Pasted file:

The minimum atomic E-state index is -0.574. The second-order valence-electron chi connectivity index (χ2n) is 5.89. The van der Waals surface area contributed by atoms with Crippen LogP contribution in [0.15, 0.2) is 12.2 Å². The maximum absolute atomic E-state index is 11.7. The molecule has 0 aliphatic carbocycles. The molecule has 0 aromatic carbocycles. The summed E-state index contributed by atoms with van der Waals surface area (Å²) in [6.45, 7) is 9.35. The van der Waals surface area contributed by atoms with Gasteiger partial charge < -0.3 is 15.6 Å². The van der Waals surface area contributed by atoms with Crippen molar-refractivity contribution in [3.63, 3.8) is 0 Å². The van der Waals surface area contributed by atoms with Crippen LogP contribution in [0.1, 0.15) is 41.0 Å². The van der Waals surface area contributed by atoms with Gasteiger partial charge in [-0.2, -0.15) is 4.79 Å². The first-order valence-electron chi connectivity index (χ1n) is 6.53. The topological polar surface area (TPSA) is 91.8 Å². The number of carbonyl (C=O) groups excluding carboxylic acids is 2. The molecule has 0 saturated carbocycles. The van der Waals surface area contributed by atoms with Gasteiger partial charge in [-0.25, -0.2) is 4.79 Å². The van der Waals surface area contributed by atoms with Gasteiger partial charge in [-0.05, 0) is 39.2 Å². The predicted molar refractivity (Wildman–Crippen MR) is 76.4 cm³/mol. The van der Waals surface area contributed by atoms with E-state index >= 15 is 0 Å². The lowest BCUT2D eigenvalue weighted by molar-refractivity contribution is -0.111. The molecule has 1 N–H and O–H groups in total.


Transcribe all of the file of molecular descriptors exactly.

The minimum atomic E-state index is -0.574. The second-order valence-electron chi connectivity index (χ2n) is 5.89. The van der Waals surface area contributed by atoms with Crippen LogP contribution in [0.15, 0.2) is 12.2 Å². The maximum absolute atomic E-state index is 11.7. The molecule has 0 aliphatic carbocycles. The molecule has 0 aromatic carbocycles. The summed E-state index contributed by atoms with van der Waals surface area (Å²) in [6.45, 7) is 9.35. The van der Waals surface area contributed by atoms with Gasteiger partial charge < -0.3 is 15.6 Å². The van der Waals surface area contributed by atoms with Crippen molar-refractivity contribution in [3.63, 3.8) is 0 Å². The van der Waals surface area contributed by atoms with Crippen LogP contribution in [0.1, 0.15) is 41.0 Å². The van der Waals surface area contributed by atoms with Gasteiger partial charge in [-0.2, -0.15) is 4.79 Å². The first-order valence-electron chi connectivity index (χ1n) is 6.53. The topological polar surface area (TPSA) is 91.8 Å². The number of carbonyl (C=O) groups excluding carboxylic acids is 2. The molecule has 0 saturated carbocycles. The van der Waals surface area contributed by atoms with Gasteiger partial charge in [-0.25, -0.2) is 4.79 Å². The van der Waals surface area contributed by atoms with Gasteiger partial charge in [-0.05, 0) is 39.2 Å². The predicted molar refractivity (Wildman–Crippen MR) is 76.4 cm³/mol. The van der Waals surface area contributed by atoms with E-state index >= 15 is 0 Å². The lowest BCUT2D eigenvalue weighted by molar-refractivity contribution is -0.111. The molecule has 1 N–H and O–H groups in total.